Personalised, Adaptive, or Both?

pəːs(ə)n(ə)lʌɪz/
verb: personalise
design or produce (something) to meet someone’s individual requirements.

We personalise things ourselves by making them individual to us. Most products in EdTech that claim to be personalised do so through allowing choice: as well as choosing motivational features such as avatars (fairly standard these days) you may also make choices about the work that you do. Alternatively, tasks might be selected by a teacher or a parent, either in the app or website itself or remotely through a dashboard.

əˈdapt
verb: adapt
1. make (something) suitable for a new use or purpose; modify.
2. become adjusted to new conditions.

To adapt to a new purpose or new conditions, first it is necessary to fully understand what those conditions are. Learning systems that are adaptive will incorporate three elements:

a. data collection on existing progress
b. analysis of data, leading to
c. adaptations in the child’s work program.

Easiest here to use DoodleMaths as an example:

a. aside from the initial assessment, we collect the following data for every child for every question answered: time taken, attempts taken, date stamp, questionID, conceptID.
b. this is then analysed to gain an understanding of both the child’s progress and also the population as a whole (this allows us to spot questions that are perhaps a little too hard, too easy, etc.)
c. we then adapt the work program in three ways: level (on a general basis, are the questions too difficult, too hard, or just right for the child?); strengths and weaknesses (e.g. what are they finding difficult? Do we need to remediate here – if yes, add it into the work program); pace of learning (e.g. if they’ve found the last topic easy, let’s crack on, but if it’s tricky, let’s stick with it until they’ve mastered it).

There are other ways a program can adapt, too, for example, confidence level (some children are disheartened getting lots wrong, others can cope) or learning style (we have identified that some children have a preference for some question styles in DoodleMaths although we don’t adapt the work program in this way, currently.)

So personalised and adaptive mean very different things in EdTech: personalising is done by the user, usually at the start of using a product; adapting is done on an ongoing basis by the product itself. Most products have some kind of personalisation feature, but very few are truly adaptive.

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DoodleMaths now on Android and Kindle Fire!!!

…and the release of Version 2.1 – actually it is such a big change – let’s call it Version 3.0!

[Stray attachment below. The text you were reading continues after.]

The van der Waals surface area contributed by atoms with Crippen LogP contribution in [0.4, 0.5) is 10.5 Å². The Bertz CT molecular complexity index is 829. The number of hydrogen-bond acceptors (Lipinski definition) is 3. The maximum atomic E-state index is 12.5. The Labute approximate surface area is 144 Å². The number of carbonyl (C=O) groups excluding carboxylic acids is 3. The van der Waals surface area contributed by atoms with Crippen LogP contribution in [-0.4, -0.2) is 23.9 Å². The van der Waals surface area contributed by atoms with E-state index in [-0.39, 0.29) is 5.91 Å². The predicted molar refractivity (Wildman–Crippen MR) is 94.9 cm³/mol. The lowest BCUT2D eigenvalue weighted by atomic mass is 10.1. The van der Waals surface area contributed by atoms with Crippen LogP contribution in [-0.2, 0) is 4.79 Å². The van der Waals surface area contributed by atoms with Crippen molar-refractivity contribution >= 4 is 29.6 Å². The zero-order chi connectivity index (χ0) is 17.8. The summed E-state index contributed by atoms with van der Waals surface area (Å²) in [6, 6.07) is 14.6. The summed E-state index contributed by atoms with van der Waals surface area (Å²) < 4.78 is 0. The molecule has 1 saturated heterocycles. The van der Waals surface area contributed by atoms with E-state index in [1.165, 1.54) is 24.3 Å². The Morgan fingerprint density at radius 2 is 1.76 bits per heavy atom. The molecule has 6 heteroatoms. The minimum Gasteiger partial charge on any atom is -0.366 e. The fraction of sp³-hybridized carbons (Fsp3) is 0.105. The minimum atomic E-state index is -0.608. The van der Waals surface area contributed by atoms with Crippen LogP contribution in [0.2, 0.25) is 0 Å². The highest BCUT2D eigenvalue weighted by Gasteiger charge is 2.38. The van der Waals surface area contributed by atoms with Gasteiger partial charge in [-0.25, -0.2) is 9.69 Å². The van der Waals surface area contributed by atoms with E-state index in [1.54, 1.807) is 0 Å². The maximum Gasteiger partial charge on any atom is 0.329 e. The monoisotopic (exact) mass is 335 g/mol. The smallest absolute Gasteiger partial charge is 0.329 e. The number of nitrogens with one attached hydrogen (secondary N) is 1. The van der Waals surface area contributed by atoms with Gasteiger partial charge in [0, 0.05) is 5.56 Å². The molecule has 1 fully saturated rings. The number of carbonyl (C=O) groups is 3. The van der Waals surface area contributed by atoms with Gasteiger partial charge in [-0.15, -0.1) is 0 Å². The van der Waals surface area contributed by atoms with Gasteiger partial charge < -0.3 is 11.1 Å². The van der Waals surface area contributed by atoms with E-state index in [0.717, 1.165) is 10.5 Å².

The big news here is that DoodleMaths is being launched on Android and Kindle Fire tomorrow at the prestigious BETT Show in London.  A new version is being released at the same time containing a complete visual overhaul to the App.

As you can imagine, on the eve of the launch, the office is a hive of activity with everyone working hard to ensure the best possible product is presented as this really is a huge release.

As well as the visual overhaul, the App has new games and the pets have been through a thorough detox and makeover at the spa – a personal stylist has even kitted them out!  Even the football now bounces as one would in reality!

If you wish to download the App on Android or Kindle Fire and are already a user, you only need to download the App and log in as you did before and you can pick up where you left off. You can use the school iPads, mum’s iPhone in the car, grandma’s android tablet at the weekend and dad’s Kindle Fire on the train.

If you wish the children to cover a particular topic, for example, 2-D and 3-D shapes or perhaps short division, by logging onto the parent/teacher dashboard you can assign these to one, some or all of your children. The child is locked out of the rest of the App until they have completed these topics.

If a child hasn’t been using the app for a while or has suddenly made significant progress in the classroom, you may wish them to do a reassessment.  This can be accessed by logging onto the parent/teacher dashboards.  Additionally, you can adjust the work program up or down by going into the grown-ups section of the App.

The update also includes improved monitoring on the parent and teacher dashboards, as they now allow accurate real time monitoring thanks to improved communication between the app and the dashboards. Due to each child’s work program being backed up online, if you get a new device, have to change device or need to reset your device, the progress is not lost. By signing in again the work program is reloaded from the last time the device had a stable internet connection.